The origins of Ashfield Gospel Hall began long before it was built in the early 1940’s. Even prior to 1920, about a dozen families from around Gonor, Lockport, and St. Andrews first started worshipping together as “Christians gathered in the name of the Lord Jesus Christ”. They held services on Sundays and Wednesdays at Miss Mowatt’s house, which still stands in St. Andrews. In the 1920’s, a few of the Assembly members who lived in Gonor would walk across the frozen Red River in the winter, pulling the Sunday School youngsters on a sleigh. In the summer, before anyone owned a car or truck, they often took a shortcut by rowing across the river in a homemade flat-bottomed boat, or walked the three-mile distance around Lockport Bridge to attend services.
Later on, they met at Adam McDonald’s house at Donald Road and River Road until his death. The Adam McDonald Memorial Cemetery in Gonor is named after him although the land was donated for that purpose by William Felt. Special meetings were occasionally held at Mr. Flett’s house in Gonor. Among the original members were Ada Peebles, and the families of Ben Roberts, Adam McDonald, William Flett, George Harris, Steve Fegol and John Kreviaziuk and several of the Homesick children.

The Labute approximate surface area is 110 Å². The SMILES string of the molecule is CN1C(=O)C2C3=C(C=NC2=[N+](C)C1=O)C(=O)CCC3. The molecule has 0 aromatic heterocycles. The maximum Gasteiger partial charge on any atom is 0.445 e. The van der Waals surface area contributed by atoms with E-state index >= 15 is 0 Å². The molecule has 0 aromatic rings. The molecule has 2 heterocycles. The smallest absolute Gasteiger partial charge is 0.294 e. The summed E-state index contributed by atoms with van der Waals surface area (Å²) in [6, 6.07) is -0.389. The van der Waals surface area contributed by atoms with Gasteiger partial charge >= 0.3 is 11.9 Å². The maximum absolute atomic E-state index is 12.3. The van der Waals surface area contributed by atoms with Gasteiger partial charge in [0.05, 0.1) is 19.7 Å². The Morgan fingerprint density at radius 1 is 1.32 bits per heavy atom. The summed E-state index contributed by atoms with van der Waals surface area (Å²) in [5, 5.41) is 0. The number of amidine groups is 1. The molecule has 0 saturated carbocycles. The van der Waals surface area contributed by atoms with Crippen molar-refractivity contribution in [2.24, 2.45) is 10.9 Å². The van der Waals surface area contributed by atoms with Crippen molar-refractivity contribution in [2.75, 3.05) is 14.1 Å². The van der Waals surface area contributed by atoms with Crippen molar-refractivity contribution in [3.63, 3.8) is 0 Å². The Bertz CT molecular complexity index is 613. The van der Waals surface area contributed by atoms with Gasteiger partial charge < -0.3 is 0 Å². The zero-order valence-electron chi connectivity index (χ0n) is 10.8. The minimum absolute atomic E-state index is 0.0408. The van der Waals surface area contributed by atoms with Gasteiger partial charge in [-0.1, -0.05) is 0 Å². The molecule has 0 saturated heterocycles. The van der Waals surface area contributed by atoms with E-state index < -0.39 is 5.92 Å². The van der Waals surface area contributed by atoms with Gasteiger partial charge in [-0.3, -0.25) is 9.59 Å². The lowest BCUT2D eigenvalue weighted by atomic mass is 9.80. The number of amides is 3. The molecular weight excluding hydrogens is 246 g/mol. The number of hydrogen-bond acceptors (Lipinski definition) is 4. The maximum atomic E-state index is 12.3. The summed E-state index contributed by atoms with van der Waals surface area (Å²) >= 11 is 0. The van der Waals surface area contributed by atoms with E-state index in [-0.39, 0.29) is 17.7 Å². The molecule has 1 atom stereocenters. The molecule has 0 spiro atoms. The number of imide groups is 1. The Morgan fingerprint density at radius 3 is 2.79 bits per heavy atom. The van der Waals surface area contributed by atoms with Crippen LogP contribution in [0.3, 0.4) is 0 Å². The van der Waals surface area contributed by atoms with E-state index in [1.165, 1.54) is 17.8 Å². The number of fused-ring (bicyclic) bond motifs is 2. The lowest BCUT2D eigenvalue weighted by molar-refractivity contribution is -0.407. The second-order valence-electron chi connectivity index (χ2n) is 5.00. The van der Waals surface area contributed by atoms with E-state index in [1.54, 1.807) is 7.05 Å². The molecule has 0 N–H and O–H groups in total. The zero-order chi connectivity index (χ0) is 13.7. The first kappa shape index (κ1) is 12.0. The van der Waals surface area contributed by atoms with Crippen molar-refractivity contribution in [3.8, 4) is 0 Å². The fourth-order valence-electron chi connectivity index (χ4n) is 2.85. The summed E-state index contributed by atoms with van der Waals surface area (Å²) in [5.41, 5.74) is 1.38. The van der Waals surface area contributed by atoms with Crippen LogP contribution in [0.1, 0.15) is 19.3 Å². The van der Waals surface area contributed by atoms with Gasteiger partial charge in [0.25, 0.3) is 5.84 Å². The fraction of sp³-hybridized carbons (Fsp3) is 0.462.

After a series of meeting places over the years, as the group expanded, they made plans to build a permanent home around 1940. George Harris’ house in Gonor and John Home nick’s home in Ash field served as the last meeting spots during the period of construction of the Ashfield Gospel Hall. All of the old timers have either passed away or moved from the area. A handful of Christians who joined the Assembly shortly after the Hall was built are still active, along with more recent members.